College Fjord is a fjord located in the northern sector of the U.S. state of Alaska. The fjord contains five tidewater glaciers(glaciers that terminate in water), five large valley glaciers, and dozens of smaller glaciers, most named after renowned East Coast colleges. College Fjord or Fjord of Alaska was discovered in 1899 during the Harriman Expedition, at which time the glaciers were named. This is one of the most fascinating places you will ever see in this world. Many cruise companies have started giving services so that people can see this beautiful place.
Generally your package will be of 7 days and you will embark from Juneau, Alaska and your disembarkation port will be Ketchikan, Alaska.
WE HAVE MADE A LIST OF YOUR SEVEN DAYS ADVENTURE
Juneau, Alaska – Embarkation Arriving in Juneau and met with a warm welcome, that’s a good start. You have time to take in a bit of the city once you check in at the hospitality area.
Endicott Arm or Tracy Arm Take an early peek out your window. Fjord cliffs reach skyward. Floating ice. And deep u-shaped valleys. There’s no abracadabra here. Mother Nature’s magic is real. Cruise past harbor seals and their pups lounging on chunks of ice. At the end of Endicott, the blue face of Dawes Glacier is stories high. And in classic fjord form, Tracy Arm delivers with the cotton-candy blue twin Sawyer Glaciers of its furthest reaches. Tides permitting, your skiff driver knows the ropes and guides you along. It’s a mashup of towering walls, temperamental currents, and the Coastal Mountains. So many waterfalls. Mountain goats show off fancy footwork on the cliffs. Look for them.
Stephens Passage On-deck stretches jump-start the day. Humpback and orca are frequent visitors of this Southeast passage. A misty spout is a sure sign they’re in the neighborhood. Your captain navigates Stephens Passage to Port Houghton. And you’re in for a boot-sucking, paddle-smacking day of adventure with your guide team. The routes are all picked out. Make your choice and make your move. Slip off the kayak launch and take it slow spotting sea stars and shore birds. Hard chargers take a long wild paddle to the salt chuck at the back of the inlet. Or, hike into the Tongass. It’s a landscape of hanging waterfalls and shades green.
Thomas Bay / Wrangell Narrows When you come this far, you might as well go all in. This is way back backcountry of Alaska’s wilderness. Glacial landscapes marked by moraines, muskegs, and mud. In this playground, it’s all an option today. Kayak and skiff in water almost clear as glass. The mirror image of fjord walls plays on the surface. Hike through the outwash of Baird Glacier. Or keep it green on an interpretive walk through a grassy meadow into the forest. Later, wind into the Wrangell Narrows. Abundant bright red and green navigation lights guide the way. It’s nicknamed “Christmas Tree Lane,” of course.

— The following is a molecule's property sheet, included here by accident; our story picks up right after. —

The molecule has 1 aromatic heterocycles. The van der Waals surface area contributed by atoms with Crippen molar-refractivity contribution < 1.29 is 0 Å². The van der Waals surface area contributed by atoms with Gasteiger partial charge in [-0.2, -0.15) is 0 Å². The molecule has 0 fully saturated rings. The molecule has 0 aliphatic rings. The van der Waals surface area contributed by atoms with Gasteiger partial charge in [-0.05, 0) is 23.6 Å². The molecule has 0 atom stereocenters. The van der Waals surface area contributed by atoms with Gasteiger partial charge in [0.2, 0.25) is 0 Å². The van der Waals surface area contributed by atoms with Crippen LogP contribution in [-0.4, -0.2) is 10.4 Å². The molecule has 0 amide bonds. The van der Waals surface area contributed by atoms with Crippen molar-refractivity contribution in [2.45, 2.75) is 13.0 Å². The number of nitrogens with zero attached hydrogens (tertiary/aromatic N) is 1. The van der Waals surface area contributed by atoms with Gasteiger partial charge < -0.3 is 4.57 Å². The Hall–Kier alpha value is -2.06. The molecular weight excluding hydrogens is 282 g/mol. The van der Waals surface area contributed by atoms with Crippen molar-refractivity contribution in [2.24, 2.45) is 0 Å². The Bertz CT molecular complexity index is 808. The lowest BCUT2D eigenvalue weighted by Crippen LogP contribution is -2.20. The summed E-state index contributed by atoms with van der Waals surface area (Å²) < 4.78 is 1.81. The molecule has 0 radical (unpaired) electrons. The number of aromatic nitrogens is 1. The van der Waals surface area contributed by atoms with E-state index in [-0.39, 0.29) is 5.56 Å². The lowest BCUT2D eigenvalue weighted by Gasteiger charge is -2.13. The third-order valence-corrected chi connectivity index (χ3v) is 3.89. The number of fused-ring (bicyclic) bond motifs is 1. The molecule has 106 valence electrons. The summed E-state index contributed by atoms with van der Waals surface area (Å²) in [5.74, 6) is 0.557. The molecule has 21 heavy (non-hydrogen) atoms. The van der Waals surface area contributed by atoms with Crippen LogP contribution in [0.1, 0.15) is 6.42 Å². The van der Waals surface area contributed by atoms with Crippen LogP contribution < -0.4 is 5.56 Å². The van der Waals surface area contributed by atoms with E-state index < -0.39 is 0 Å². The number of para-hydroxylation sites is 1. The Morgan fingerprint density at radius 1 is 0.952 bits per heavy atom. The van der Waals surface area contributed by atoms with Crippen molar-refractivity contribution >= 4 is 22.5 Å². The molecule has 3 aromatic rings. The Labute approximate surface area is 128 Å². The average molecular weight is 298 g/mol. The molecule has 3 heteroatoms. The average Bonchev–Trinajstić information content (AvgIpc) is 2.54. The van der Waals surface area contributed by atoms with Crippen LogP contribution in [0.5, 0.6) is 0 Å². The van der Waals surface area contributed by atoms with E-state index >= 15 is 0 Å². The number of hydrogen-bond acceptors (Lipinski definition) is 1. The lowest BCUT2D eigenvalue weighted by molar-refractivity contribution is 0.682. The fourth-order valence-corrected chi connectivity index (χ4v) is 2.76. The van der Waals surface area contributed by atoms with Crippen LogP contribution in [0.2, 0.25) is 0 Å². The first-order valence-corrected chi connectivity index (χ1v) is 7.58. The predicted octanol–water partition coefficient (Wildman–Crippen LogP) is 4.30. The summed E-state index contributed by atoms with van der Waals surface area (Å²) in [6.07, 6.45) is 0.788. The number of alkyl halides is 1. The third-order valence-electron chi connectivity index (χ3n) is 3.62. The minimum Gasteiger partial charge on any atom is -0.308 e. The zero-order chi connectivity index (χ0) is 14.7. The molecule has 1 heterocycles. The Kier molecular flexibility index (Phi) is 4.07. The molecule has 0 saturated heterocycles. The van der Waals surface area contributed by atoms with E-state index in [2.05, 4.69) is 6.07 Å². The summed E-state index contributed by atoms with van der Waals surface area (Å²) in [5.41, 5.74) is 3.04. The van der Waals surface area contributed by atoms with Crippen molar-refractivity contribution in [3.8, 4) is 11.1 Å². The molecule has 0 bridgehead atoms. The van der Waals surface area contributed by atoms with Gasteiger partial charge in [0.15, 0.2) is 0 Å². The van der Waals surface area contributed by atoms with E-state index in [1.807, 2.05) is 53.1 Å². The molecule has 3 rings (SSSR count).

Wrangell Native culture and wildlife have gotten along just fine for centuries. Wrangell is one of the oldest towns in Alaska. It’s also the only one ever governed by four nations. The Tlingit cultures have deep roots here. And local islanders come aboard this morning with a presentation that brings their stories and legends to life. Venture into town for a view of recently carved totem poles at Kiksetti Totem Park. See how many totems you can pick out on each pole. Step inside famed Chief Shakes Tribal House. Can you feel the history in this historic community house?
Behm Canal Wildlife abounds. Black bears, mink, eagles. In Behm Canal, it’s all remote waterways and the isolated Tongass National Forest. On Cleveland Peninsula, your expedition team leads a low-elevation hike with wide-stretching views. Good opportunities for panoramic shots of Southeast. In the water orca, porpoises, seals, and otters go about their business. Go about yours on a guided paddle in tiny, deserted waterways that feed into Behm Canal.
Misty Fjord Of Alaska. There are places on the planet that completely overcome you. This is one of them. The beauty. The peace. The sense of place you feel. Misty Fjords National Monument represents nearly every ecosystem found in Southeast Alaska, and that alone is a lot to consider. Glacial valleys filled with sea water. Sheer 3,000-foot cliffs. Seabirds, brown and black bears, mountain goats, Sitka black-tailed deer, all find safe haven here. Kayak in Walker Cove or Rudyerd Bay and you find it’s just as easy to paddle and go, as it is to sit and float and take it all in. Or skiff to the base of a waterfall for a fjord-released shower. The area’s affectionate nickname, “The Yosemite of the North,” is deserved, and it’s an amazing wrap to your week. AND THEN Ketchikan, Alaska – Disembarkation After breakfast in morning, bid adieu to your new pals before you disembark and transfer to the Ketchikan airport .
So, How was your 7 day Fjord of Alaska Trip. Tell us down below.
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